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Morbidity Rates in an Area with High Livestock Density: A Registry-Based Study Including Different Groups of Patients with Respiratory Health Problems

1
Department of Disasters and Environmental Hazards, Netherlands Institute for Health Services Research (NIVEL), 3513 CR Utrecht, The Netherlands
2
Institute for Risk Assessment Sciences (IRAS), Utrecht University, 3584 CM Utrecht, The Netherlands
*
Author to whom correspondence should be addressed.
Int. J. Environ. Res. Public Health 2020, 17(5), 1591; https://doi.org/10.3390/ijerph17051591
Received: 15 January 2020 / Revised: 17 February 2020 / Accepted: 24 February 2020 / Published: 1 March 2020
(This article belongs to the Section Environmental Health)

Abstract

There is continuing debate and public health concern regarding the previously confirmed association between high livestock density and human health. The primary aim of the current study is to assess the prevalence of respiratory and other health problems in a livestock dense area in the Netherlands, based on recent longitudinal health data and a large sample. Analyses are expanded with the investigation of different subgroups of patients with respiratory health problems and the inclusion of various chronic and acute health outcomes, as well as prescribed medication. Prevalence of health symptoms and chronic conditions was assessed for the period 2014–2016, based on electronic health records registered in 26 general practices located in areas with intensive livestock farming in the Netherlands (“livestock dense area”, n = 117,459 unique residents in total). These were compared with corresponding health data from general practices (n = 22) in different rural regions with a low density of livestock farms or other major environmental exposures (“control area”, n = 85,796 unique residents in total). Multilevel regression models showed a significantly higher prevalence of pneumonia in the total sample in the livestock dense area, which was also observed among susceptible subgroups of children, the elderly, and patients with chronic obstructive pulmonary disease (COPD). Lower respiratory tract infections, respiratory symptoms, vertigo, and depression were also more common in the livestock dense area compared to the control area. In general, there were no significant differences in chronic conditions such as asthma, COPD, or lung cancer. Prescription rates for broad-spectrum antibiotics were more common among patients with pneumonia in the livestock dense area. Acute respiratory infections and symptoms, but not chronic conditions, were considerably more common in areas with a high livestock density. Identification of causal pathogens on the basis of serological analyses could further elucidate the underlying mechanisms behind the observed health effects.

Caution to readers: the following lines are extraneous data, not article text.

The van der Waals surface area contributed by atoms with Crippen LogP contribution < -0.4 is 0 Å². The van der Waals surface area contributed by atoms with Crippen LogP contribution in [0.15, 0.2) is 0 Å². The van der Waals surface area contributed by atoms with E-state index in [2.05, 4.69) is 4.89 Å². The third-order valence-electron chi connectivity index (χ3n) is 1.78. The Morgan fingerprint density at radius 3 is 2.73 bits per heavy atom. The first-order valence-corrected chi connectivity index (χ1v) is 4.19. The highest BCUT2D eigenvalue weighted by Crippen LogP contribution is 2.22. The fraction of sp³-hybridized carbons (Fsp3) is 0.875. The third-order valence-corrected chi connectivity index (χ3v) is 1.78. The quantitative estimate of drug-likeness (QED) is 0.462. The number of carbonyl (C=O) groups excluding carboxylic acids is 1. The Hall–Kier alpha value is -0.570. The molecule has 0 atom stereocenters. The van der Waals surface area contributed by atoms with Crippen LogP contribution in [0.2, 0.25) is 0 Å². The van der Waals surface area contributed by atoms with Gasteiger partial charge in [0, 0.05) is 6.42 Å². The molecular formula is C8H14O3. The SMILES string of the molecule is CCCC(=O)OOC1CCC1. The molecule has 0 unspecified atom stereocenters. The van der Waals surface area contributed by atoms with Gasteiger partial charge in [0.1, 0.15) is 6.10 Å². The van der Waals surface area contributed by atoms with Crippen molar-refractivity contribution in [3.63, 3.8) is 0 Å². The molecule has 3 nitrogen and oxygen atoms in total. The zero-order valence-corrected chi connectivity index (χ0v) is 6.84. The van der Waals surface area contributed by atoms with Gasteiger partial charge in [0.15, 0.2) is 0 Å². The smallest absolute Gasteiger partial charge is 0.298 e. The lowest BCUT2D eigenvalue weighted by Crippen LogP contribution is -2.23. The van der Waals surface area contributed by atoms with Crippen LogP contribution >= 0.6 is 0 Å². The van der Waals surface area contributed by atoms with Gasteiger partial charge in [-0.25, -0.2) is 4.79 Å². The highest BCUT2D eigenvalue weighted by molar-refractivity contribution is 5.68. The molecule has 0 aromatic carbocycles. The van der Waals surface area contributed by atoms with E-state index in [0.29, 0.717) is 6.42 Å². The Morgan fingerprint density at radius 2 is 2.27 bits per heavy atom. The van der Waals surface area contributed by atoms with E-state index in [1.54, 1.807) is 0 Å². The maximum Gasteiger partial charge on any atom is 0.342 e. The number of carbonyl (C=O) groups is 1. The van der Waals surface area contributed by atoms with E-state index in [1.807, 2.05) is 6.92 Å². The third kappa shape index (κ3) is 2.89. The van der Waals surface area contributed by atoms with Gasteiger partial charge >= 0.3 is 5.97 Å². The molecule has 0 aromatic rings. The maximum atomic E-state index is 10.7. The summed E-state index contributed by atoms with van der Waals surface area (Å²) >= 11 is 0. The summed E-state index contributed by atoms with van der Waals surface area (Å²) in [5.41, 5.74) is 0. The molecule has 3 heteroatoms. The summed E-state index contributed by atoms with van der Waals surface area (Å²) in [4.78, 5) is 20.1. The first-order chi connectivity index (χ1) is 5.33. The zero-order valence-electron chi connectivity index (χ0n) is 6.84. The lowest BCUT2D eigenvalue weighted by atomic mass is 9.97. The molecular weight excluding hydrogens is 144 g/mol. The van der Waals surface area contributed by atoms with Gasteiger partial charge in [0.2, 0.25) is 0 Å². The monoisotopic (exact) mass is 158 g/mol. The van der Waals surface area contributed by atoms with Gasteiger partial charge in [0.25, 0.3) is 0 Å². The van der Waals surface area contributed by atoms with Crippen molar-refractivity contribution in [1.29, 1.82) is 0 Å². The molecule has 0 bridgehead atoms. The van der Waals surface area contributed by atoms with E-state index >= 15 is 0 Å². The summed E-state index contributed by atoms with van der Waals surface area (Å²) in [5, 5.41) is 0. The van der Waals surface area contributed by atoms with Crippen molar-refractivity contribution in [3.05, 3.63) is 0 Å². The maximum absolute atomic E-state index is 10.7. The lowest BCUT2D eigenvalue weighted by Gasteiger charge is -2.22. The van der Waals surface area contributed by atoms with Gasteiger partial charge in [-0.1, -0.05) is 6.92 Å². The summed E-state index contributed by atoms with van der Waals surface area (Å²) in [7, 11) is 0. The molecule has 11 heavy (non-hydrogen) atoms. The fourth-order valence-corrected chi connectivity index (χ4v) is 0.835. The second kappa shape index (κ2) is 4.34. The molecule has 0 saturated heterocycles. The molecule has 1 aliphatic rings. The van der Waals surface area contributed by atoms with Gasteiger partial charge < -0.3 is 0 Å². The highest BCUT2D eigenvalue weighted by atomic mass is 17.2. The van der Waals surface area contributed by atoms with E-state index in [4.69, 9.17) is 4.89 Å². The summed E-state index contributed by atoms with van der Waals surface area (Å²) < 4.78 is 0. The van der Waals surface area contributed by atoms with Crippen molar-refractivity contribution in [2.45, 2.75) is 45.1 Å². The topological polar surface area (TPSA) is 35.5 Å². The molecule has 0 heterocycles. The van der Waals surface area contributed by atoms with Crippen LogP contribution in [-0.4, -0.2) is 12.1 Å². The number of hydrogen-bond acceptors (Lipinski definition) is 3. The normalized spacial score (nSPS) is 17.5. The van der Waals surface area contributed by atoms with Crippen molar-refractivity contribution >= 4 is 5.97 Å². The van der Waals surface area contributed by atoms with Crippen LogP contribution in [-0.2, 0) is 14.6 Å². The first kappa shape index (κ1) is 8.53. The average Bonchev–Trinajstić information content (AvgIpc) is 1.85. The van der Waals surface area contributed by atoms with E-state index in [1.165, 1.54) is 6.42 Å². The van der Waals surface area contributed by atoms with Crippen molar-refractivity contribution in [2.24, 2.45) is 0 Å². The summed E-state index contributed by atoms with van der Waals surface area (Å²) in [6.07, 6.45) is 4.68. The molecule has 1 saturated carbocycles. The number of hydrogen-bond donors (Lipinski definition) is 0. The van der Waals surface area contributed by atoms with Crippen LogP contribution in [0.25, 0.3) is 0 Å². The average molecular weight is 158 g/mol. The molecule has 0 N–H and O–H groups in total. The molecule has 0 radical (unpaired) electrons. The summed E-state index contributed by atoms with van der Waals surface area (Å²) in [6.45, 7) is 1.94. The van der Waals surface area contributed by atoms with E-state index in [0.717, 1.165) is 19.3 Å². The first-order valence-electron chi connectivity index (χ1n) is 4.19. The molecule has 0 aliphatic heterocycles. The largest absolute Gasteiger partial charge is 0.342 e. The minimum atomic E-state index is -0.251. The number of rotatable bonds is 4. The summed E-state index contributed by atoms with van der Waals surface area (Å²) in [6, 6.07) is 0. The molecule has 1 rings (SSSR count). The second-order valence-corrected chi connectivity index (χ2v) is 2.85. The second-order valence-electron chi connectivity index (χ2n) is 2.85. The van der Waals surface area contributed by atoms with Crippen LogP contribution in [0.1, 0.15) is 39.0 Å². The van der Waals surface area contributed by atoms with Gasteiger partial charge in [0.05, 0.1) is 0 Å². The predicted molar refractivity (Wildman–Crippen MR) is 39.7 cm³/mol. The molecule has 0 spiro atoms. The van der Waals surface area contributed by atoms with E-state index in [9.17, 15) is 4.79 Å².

Keywords: livestock; public health; epidemiology; respiratory health; morbidity; general practice livestock; public health; epidemiology; respiratory health; morbidity; general practice

1. Introduction